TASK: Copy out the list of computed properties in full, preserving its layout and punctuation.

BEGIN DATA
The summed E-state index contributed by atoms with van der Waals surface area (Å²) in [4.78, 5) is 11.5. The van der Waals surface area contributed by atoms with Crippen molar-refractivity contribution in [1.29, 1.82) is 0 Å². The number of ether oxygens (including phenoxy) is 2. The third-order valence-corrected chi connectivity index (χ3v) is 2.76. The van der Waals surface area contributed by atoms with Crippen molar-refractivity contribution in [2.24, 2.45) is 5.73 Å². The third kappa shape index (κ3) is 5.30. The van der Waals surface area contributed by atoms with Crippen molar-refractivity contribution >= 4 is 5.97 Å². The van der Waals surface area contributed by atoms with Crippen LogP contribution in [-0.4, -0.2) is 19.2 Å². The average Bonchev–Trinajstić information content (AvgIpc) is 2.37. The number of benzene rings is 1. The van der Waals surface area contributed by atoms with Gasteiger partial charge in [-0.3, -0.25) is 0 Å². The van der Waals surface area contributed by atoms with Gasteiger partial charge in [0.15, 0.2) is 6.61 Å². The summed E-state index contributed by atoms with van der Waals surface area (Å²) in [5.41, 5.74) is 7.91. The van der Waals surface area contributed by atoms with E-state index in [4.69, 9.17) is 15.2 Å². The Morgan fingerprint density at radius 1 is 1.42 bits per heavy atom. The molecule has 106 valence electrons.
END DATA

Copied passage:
The summed E-state index contributed by atoms with van der Waals surface area (Å²) in [4.78, 5) is 11.5. The van der Waals surface area contributed by atoms with Crippen molar-refractivity contribution in [1.29, 1.82) is 0 Å². The number of ether oxygens (including phenoxy) is 2. The third-order valence-corrected chi connectivity index (χ3v) is 2.76. The van der Waals surface area contributed by atoms with Crippen molar-refractivity contribution in [2.24, 2.45) is 5.73 Å². The third kappa shape index (κ3) is 5.30. The van der Waals surface area contributed by atoms with Crippen molar-refractivity contribution >= 4 is 5.97 Å². The van der Waals surface area contributed by atoms with Crippen LogP contribution in [-0.4, -0.2) is 19.2 Å². The average Bonchev–Trinajstić information content (AvgIpc) is 2.37. The number of benzene rings is 1. The van der Waals surface area contributed by atoms with Gasteiger partial charge in [-0.3, -0.25) is 0 Å². The van der Waals surface area contributed by atoms with Gasteiger partial charge in [0.15, 0.2) is 6.61 Å². The summed E-state index contributed by atoms with van der Waals surface area (Å²) in [5.41, 5.74) is 7.91. The van der Waals surface area contributed by atoms with E-state index in [4.69, 9.17) is 15.2 Å². The Morgan fingerprint density at radius 1 is 1.42 bits per heavy atom. The molecule has 106 valence electrons.